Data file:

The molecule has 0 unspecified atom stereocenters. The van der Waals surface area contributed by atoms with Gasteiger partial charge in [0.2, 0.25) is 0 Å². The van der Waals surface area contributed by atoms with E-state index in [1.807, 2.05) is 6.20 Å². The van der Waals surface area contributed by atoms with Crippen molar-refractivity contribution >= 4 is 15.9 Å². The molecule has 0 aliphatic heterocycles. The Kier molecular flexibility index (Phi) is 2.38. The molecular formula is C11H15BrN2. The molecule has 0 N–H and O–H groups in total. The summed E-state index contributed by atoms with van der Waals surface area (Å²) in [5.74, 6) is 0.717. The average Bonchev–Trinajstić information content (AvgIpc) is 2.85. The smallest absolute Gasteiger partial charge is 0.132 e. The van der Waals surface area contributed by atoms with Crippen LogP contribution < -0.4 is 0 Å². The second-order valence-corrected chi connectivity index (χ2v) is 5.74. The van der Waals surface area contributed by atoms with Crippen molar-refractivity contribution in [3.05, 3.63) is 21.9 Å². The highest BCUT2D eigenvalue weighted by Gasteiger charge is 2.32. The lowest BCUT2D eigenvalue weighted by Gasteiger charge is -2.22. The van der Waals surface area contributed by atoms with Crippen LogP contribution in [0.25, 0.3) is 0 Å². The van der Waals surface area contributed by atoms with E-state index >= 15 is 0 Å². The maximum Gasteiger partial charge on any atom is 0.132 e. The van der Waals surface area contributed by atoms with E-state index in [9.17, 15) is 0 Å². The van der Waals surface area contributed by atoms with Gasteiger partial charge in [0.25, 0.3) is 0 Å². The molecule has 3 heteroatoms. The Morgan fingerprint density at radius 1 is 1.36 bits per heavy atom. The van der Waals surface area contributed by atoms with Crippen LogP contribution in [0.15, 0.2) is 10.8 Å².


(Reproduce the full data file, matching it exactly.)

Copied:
The molecule has 0 unspecified atom stereocenters. The van der Waals surface area contributed by atoms with Gasteiger partial charge in [0.2, 0.25) is 0 Å². The van der Waals surface area contributed by atoms with E-state index in [1.807, 2.05) is 6.20 Å². The van der Waals surface area contributed by atoms with Crippen molar-refractivity contribution >= 4 is 15.9 Å². The molecule has 0 aliphatic heterocycles. The Kier molecular flexibility index (Phi) is 2.38. The molecular formula is C11H15BrN2. The molecule has 0 N–H and O–H groups in total. The summed E-state index contributed by atoms with van der Waals surface area (Å²) in [5.74, 6) is 0.717. The average Bonchev–Trinajstić information content (AvgIpc) is 2.85. The smallest absolute Gasteiger partial charge is 0.132 e. The van der Waals surface area contributed by atoms with Crippen LogP contribution < -0.4 is 0 Å². The second-order valence-corrected chi connectivity index (χ2v) is 5.74. The van der Waals surface area contributed by atoms with Crippen molar-refractivity contribution in [3.05, 3.63) is 21.9 Å². The highest BCUT2D eigenvalue weighted by Gasteiger charge is 2.32. The lowest BCUT2D eigenvalue weighted by Gasteiger charge is -2.22. The van der Waals surface area contributed by atoms with Crippen LogP contribution in [0.25, 0.3) is 0 Å². The van der Waals surface area contributed by atoms with E-state index >= 15 is 0 Å². The maximum Gasteiger partial charge on any atom is 0.132 e. The van der Waals surface area contributed by atoms with E-state index in [9.17, 15) is 0 Å². The van der Waals surface area contributed by atoms with Gasteiger partial charge in [0.25, 0.3) is 0 Å². The molecule has 3 heteroatoms. The Morgan fingerprint density at radius 1 is 1.36 bits per heavy atom. The van der Waals surface area contributed by atoms with Crippen LogP contribution in [0.15, 0.2) is 10.8 Å².